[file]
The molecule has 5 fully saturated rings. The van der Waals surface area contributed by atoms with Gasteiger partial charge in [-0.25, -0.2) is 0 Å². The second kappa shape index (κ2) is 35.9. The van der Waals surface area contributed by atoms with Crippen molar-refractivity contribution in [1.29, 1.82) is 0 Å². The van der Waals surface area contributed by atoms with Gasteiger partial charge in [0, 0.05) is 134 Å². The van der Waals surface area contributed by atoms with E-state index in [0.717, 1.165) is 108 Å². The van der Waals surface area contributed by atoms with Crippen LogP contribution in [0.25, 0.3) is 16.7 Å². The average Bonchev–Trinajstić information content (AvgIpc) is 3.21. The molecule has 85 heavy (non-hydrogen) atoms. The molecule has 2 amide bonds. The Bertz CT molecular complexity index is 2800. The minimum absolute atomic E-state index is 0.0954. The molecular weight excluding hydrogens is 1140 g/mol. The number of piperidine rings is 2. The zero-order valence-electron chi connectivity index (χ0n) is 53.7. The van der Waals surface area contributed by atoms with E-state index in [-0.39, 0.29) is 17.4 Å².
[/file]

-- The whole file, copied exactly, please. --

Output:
The molecule has 5 fully saturated rings. The van der Waals surface area contributed by atoms with Gasteiger partial charge in [-0.25, -0.2) is 0 Å². The second kappa shape index (κ2) is 35.9. The van der Waals surface area contributed by atoms with Crippen molar-refractivity contribution in [1.29, 1.82) is 0 Å². The van der Waals surface area contributed by atoms with Gasteiger partial charge in [0, 0.05) is 134 Å². The van der Waals surface area contributed by atoms with E-state index in [0.717, 1.165) is 108 Å². The van der Waals surface area contributed by atoms with Crippen LogP contribution in [0.25, 0.3) is 16.7 Å². The average Bonchev–Trinajstić information content (AvgIpc) is 3.21. The molecule has 85 heavy (non-hydrogen) atoms. The molecule has 2 amide bonds. The Bertz CT molecular complexity index is 2800. The minimum absolute atomic E-state index is 0.0954. The molecular weight excluding hydrogens is 1140 g/mol. The number of piperidine rings is 2. The zero-order valence-electron chi connectivity index (χ0n) is 53.7. The van der Waals surface area contributed by atoms with E-state index in [-0.39, 0.29) is 17.4 Å².